Laziness aside, the new Hyundai i20 Active has a lot going for it. By Thomas Falkiner
Let’s cut to the chase here — is this basically a Korean knock-off of the old Volkswagen Cross Polo?
Indeed it is. As part of a recent range refresh, Hyundai transformed its popular i20 hatchback into a quasi-off-roader by raising its ride-height about 20mm and slapping on lots of protective black plastic body cladding.
Known as the “Active”, this new addition also gets functional roof rails (for attaching a bicycle rack or roof box) plus a set of 16-inch alloy wheels. The end result is a pseudo SUV that — as is often the case with comparable models such as the aforementioned Cross Polo — looks a lot better than the standard car upon which it is based.
Cool, so it’s basically all style and not much added mechanical substance?
Yeah, pretty much. Under the skin lurks the same engine and drivetrain as in your gran’s i20. The only marked difference with the Active is its loftier ride height, nice to have in a city like Johannesburg that’s home to some of the worst roads in the country. It also gives you a little extra leeway on rutted dirt tracks — you can go further before worrying about ripping off your front bumper on some gnarly corrugations.
Tell me about the engine. I see it doesn’t have a turbocharger — it must be seriously underpowered then, right?
While many of its rivals pack forced-induction, the i20 Active still makes do with a comparatively old-school, naturally aspirated 1.4-litre petrol engine. It whacks out a reasonable amount of power (albeit not much torque) for what it is and also feels impressively smooth and refined.
Down on the coast I’m sure it’s all the motor you’ll need. Unfortunately up here in Johannesburg, about 1 700m higher than where the cool Atlantic laps against the sands of Clifton, this Hyundai feels woefully unendowed. Not so much in isolation, however, but when you’re out on the highway trying to overtake slower-moving traffic up a long hill. In such a scenario you’ll find yourself screaming expletives at the windscreen while stirring that six-speed manual gearbox for all it’s worth.
So from this point of view it can be frustrating. One positive about this engine is its economy. I averaged 7.6l/100km over my weeklong test period — and that’s with a considerable amount of town driving and freeway thrashing. Drive it with a bit more care and you will easily see this figure dip down into the 6l/100km zone.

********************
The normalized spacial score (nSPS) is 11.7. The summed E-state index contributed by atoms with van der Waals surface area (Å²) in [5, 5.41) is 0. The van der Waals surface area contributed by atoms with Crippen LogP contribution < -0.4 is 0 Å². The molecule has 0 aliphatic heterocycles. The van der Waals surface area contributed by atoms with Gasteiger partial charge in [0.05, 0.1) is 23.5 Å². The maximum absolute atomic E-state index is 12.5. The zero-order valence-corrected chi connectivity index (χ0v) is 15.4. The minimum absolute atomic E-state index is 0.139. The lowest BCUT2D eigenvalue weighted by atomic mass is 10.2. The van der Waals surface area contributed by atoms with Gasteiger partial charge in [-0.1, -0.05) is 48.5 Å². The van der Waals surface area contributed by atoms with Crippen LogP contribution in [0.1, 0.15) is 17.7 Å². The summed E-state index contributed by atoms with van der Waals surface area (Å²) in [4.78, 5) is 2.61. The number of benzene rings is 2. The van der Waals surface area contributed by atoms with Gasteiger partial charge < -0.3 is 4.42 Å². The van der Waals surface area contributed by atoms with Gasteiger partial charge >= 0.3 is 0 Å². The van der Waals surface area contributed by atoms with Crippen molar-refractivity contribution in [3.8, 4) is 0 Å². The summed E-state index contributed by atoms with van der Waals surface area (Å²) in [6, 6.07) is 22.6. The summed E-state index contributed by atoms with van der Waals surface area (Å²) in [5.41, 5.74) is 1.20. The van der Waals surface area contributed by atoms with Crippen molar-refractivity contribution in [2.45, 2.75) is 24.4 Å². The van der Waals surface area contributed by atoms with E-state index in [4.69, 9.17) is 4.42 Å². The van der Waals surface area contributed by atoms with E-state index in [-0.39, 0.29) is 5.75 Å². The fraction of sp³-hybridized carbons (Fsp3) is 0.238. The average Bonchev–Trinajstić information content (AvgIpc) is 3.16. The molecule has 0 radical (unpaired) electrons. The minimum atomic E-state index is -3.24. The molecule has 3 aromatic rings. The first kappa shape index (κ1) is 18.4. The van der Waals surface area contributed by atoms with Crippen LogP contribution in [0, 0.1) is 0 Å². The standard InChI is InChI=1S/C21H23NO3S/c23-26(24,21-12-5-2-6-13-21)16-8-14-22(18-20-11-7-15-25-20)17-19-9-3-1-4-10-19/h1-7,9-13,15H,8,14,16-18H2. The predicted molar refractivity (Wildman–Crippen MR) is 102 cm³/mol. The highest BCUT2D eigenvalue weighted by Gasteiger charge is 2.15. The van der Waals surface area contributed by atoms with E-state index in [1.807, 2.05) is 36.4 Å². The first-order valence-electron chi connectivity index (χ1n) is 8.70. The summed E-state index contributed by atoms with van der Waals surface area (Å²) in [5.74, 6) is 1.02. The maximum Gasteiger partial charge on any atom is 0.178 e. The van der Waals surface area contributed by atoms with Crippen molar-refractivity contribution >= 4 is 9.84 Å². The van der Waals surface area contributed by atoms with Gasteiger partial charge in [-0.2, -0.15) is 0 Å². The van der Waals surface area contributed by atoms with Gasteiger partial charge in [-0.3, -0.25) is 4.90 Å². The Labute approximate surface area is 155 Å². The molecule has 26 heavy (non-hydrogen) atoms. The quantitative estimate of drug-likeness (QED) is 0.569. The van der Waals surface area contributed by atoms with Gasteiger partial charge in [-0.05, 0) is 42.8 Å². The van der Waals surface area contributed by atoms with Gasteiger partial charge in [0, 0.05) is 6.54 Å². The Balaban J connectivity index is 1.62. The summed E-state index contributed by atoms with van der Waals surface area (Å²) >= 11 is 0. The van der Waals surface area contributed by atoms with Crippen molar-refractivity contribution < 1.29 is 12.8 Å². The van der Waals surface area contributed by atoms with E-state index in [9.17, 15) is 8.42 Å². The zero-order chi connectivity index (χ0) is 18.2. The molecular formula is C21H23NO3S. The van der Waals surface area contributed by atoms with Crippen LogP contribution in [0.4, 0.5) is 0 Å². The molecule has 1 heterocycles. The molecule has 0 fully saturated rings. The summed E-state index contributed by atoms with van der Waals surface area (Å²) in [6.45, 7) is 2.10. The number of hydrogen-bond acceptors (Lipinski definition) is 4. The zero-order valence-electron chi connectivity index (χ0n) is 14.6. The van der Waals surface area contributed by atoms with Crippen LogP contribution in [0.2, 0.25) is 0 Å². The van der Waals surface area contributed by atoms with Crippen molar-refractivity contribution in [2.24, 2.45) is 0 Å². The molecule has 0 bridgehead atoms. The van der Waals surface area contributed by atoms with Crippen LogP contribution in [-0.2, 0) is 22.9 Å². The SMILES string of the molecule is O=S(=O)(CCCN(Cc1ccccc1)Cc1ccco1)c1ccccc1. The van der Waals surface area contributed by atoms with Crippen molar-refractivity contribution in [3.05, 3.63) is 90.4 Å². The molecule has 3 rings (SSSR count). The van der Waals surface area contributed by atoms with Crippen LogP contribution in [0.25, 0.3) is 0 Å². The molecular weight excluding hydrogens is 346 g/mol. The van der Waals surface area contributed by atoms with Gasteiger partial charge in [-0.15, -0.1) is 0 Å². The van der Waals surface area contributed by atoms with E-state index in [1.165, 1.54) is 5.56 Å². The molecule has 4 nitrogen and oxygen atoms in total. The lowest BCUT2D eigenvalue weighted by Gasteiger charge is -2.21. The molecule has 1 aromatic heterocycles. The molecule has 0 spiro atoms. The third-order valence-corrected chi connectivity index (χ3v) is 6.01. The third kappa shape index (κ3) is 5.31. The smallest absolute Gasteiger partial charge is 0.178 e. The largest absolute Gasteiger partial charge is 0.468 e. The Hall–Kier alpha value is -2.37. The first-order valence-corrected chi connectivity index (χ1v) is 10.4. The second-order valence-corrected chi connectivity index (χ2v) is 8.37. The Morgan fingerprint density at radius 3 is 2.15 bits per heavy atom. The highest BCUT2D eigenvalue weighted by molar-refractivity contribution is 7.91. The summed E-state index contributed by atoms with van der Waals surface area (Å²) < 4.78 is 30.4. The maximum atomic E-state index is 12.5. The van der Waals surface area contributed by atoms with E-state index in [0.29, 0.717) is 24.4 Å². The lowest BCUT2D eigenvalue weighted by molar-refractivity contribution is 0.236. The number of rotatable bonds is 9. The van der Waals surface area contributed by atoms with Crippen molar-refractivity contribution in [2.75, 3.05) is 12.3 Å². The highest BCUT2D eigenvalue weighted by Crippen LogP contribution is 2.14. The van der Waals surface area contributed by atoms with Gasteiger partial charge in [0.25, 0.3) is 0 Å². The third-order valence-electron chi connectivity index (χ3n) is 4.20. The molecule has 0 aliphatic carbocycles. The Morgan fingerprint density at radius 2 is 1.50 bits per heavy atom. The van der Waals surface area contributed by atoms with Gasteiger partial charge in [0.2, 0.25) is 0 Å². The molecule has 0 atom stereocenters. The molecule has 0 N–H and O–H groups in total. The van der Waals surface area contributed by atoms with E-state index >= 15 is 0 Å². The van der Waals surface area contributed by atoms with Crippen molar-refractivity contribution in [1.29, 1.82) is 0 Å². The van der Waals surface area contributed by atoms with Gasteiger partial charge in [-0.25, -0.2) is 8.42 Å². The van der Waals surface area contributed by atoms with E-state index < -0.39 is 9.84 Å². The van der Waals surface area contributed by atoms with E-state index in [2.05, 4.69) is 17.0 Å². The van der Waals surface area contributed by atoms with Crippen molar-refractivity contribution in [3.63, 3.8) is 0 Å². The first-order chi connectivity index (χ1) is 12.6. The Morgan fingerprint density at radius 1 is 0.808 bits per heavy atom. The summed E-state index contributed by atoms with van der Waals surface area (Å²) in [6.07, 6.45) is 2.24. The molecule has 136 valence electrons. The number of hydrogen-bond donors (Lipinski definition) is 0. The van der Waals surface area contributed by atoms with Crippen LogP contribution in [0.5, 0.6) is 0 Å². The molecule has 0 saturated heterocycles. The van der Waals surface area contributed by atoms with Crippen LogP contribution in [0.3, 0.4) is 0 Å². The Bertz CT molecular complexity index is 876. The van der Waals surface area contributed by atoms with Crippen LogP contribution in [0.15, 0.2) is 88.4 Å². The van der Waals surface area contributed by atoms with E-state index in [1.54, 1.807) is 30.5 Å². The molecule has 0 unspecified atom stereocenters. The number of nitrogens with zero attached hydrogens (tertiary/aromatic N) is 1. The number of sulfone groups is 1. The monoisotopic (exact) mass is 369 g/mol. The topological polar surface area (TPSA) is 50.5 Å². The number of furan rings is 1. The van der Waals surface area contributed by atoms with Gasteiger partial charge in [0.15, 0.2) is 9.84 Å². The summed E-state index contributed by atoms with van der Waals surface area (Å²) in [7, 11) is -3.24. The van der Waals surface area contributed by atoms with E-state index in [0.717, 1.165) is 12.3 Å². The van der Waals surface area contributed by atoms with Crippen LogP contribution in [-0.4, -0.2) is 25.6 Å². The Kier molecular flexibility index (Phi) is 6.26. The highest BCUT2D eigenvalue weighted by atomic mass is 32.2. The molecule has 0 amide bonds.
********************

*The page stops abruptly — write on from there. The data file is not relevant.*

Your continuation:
What did you think of the interior — is it up to scratch?
Boy, is it ever! No matter where you run your fingernails you’ll hear that distinctive sound of hard plastic on keratin. For unlike in the equivalent Polo that sports at least some soft-touch inserts, the i20 Active makes do with a much less sophisticated palette of material. Be this as it may, everything feels well put together and my test car displayed no rattles or squeaks — even on bumpy gravel roads.
Equipment levels are high with Hyundai spoiling you with fully automatic climate control, Bluetooth audio streaming, automatic headlamps and rear park assist. There’s also a seven-inch touchscreen infotainment system that can, for an additional R2,500, also give you access to satellite navigation. It’s not a bad system all things considered, but the software interface lacks polish and can be frustratingly slow and clunky at times — as if Hyundai sourced it from China Mall.
Another gripe I had was with the fan. At slow speeds it made an annoying squeaking sound that’s certainly not in keeping with a car costing nearly R300k.
One last thing — what was it like to drive?
Well despite that lack of overtaking oomph the i20 Active is a pleasant steer. Refinement levels are surprising and out on the highway there’s not all that much wind or road noise to send your eardrums into frenzy — kudos to Hyundai for their insulation game. Ride quality is also particularly noteworthy, that soft suspension shaking off asphalt imperfections like Taylor Swift shakes off her detractors.
Dynamically speaking the i20 Active is nothing to write home about but then that’s not why it exists. It’s here to join the dots between point A and point B with minimum fuss and maximum usability. In that respect it’s a winner. Even more so when you factor in its competitive pricing, good value for money and long five-year/150 000km warranty. – Thomas Falkiner
Fast Facts: 2018 Hyundai i20 Active
Engine: 1368cc four-cylinder petrol
Power: 74kW at 6 000rpm
Torque: 133Nm at 3 500rpm
Transmission: Six-speed manual
0-100km/h: 11.6-seconds (claimed)
Top Speed: 182km/h (claimed)
Fuel: 7.6l/100km (achieved)
Price: From R284900